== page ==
Waikato University’s Centre for Continuing Education will explore men’s issues in a series of public lectures, beginning next week. Towards the Future – Issues Involving Men: Status Quo and Beyond is a four-part lecture series which will openly address some critical issue for men and identify positive future action. The lectures will consider negative perceptions of men and male behaviours that are frequently conveyed through media, and to explore a broader picture of the diverse and positive roles many men play within the community. Lectures are held on Mondays beginning November 8 and take place from 7-9pm at the University of Waikato Hamilton campus, room S.G.02. A gold coin donation is appreciated and registrations are essential. For more information visit


Faculty of Arts and Social Sciences Associate Professor Martin Lodge and senior lecturer Michael Williams both have recent compositions featured on a new CD by the leading international flautist William Dowdall. The CD is entitled 'Breathe' and will be launched in Dublin later this month. The disc is an innovative New Zealand-Ireland co-production. Martin Lodge's work is 'Oiche Ghealai' (Gaelic for 'moonlit night') scored for alto flute and taonga puoro (traditional Maori instruments), the latter played by Richard Nunns. Michael Williams' work is 'Kala Danda' for flute and electronics, the title referring to a village in India close to the ancestral home of the composer's father.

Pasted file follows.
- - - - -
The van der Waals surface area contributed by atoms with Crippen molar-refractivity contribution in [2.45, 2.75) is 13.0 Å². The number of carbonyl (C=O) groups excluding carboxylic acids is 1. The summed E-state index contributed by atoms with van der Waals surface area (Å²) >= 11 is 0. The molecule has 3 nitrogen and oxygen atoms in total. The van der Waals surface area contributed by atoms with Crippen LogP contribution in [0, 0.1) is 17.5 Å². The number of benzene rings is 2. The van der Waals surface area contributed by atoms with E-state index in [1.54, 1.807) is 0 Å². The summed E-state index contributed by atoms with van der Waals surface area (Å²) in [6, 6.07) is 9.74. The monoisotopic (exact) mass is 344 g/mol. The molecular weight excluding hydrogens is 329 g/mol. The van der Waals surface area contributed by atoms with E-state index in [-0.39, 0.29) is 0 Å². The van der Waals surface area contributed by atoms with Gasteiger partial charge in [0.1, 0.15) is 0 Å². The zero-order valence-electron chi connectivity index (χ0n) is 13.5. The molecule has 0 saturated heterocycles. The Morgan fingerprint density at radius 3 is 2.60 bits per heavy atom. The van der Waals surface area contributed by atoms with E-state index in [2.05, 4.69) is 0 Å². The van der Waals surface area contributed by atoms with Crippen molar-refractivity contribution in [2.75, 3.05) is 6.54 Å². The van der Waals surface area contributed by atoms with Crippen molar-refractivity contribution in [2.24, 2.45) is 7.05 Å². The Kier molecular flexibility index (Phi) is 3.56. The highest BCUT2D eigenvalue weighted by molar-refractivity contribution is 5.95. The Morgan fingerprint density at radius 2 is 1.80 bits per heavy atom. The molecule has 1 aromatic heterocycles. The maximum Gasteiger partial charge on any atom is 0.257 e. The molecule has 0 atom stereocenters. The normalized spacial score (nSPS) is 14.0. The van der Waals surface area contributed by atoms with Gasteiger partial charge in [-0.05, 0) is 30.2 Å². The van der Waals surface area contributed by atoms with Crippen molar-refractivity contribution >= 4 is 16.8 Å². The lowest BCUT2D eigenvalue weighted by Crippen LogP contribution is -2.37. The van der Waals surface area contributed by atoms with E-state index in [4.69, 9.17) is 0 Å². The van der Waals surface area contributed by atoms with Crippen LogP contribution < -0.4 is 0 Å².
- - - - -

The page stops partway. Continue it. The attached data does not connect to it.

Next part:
Waikato University holds a powhiri on November 2, to celebrate the National Centre of Literacy and Numeracy for Adults. The university is partnering with Whakatane-based Te Whare Wānanga o Awanuiārangi to deliver a government contract which aims to up skill tutors in wānanga, polytechs and private training providers to lift levels of literacy and numeracy among students in their courses. The multimillion-dollar TEC contract has been running for more than a year but this is the first official function for the National Centre for Literacy and Numeracy for Adults which was created as part of the contract. The powhiri takes place from 11.30am.